Imagine a twenty year old Mafia soldier stays up all night eating nachos and drinking while watching James Bond movies and Our Man Flint. He sleeps through half the day and when he wakes up he's had a dream he wants to turn into a movie. The mob's willing to finance it only on the condition that he incorporate Sophia Loren somehow. Without knowing any of the facts, this is how I imagined 1979's Firepower got made. A film about a superhuman mob hitman hired by the CIA to capture one of the wealthiest men in the world. And Sophia Loren is in almost every scene for no apparent reason. It's a bad, softball, conservative fantasy film but it's fascinating. It was released sixteen days after I was born.
Much like Our Man Flint, we see far too much of James Coburn's legs in this movie. He plays the Mafia hitman, Fanon. He also plays Fanon's identical twin brother, Eddie, whom Fanon assigns to show up at airports and things apparently as a decoy but not only does the guy not seem to fool anyone there's never a scene in the movie where a villain goes, "Wait, how can he be two places?" The twin is set up in the plot and then just forgotten.
This movie certainly isn't lacking for star power--In addition to Coburn and Loren there's also Eli Wallach, Billy Barty, Jake LaMotta, and Victor Mature in his final role--although really it's only a cameo and he doesn't speak. Eli Wallach comes off best, as the mob boss for whom Fanon works, his grandiose cunning spills out of the frame.
O.J. Simpson plays Fanon's sidekick, Catlett. He's black. That's about all there is to his character. Actually, to be more accurate, he seems like someone who's been black for about three days and he's still really tickled by the novelty. In a James Bondish casino scene, he enters wearing a tuxedo and says to Fanon, indicating his outfit: "Ebony magazine. What the distinguished young man is wearing."
Fanon laughs and says, "Uh huh. Just like a waiter from an Alabama chicken restaurant." I suppose this is all supposed to be better than Stepin Fetchit because Catlett can rig explosives.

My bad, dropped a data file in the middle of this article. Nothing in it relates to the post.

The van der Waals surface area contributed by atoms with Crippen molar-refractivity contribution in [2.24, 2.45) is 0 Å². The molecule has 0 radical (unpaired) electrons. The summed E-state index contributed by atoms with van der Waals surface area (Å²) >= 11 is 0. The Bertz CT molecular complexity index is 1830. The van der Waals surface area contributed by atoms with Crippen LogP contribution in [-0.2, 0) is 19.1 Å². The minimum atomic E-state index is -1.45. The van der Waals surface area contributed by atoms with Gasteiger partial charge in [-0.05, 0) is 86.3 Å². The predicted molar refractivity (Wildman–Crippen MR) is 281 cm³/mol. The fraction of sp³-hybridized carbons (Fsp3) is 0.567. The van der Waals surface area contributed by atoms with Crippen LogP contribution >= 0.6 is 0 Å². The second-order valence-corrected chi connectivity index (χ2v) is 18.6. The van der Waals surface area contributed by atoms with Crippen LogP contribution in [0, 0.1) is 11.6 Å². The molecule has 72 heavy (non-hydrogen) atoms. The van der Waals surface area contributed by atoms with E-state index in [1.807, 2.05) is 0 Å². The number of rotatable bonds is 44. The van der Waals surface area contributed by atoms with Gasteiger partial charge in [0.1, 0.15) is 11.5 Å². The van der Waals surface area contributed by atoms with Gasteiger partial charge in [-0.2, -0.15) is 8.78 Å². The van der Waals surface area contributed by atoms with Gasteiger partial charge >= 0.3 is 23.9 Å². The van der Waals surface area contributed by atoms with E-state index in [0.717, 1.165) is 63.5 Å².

And Sophia Loren was there. She plays a woman named Adele and the movie begins with her husband being killed by Stegner--the super wealthy guy Fanon's hired to capture. For no apparent reason, Stegner's people invite her to stay with them in Antigua, an invitation she accepts in the hopes of getting closer to her husband's killer. Then she starts secretly working for the CIA and with Fanon, whom she goes to see clandestinely on the deck of his boat in full view of everyone in town.
She has a love scene with Fanon--one of the most intensely awkward love scenes I've ever seen. Loren looks great and she seems really relaxed--probably because a vacation in Antigua was part of the job if not the job--but to say she and Coburn have no chemistry is like saying I'm probably never going to meet Joan of Arc. After the casino, he's in her room and offers to help her take off her earrings. "When I take off my earrings I go to bed," she says. Fanon laughs and leaves. Later, she enters his room, the music swells to hysterical levels as she removes her earrings with the passion of a gas station attendant cleaning a windscreen inter-cut with extreme close-ups of Coburn grinning like a hyena.
Things happen. There's a really awkward cameo by Jake LaMotta who answers a phone. I have to say Robert De Niro brilliantly captured LaMotta's completely lifeless performance style at the end of Raging Bull.
Stegner, the villain, is established as someone who's never seen--no-one knows what he looks like. At one point, we learn only two people in the world do, which to me doesn't sound particularly useful. What if one of those two people double-cross him, which of course happens? How's he supposed to keep his organisation together? This movie was credited to British director Michael Winner. I wonder if anyone on set knew what he looked like.
Twitter Sonnet #636
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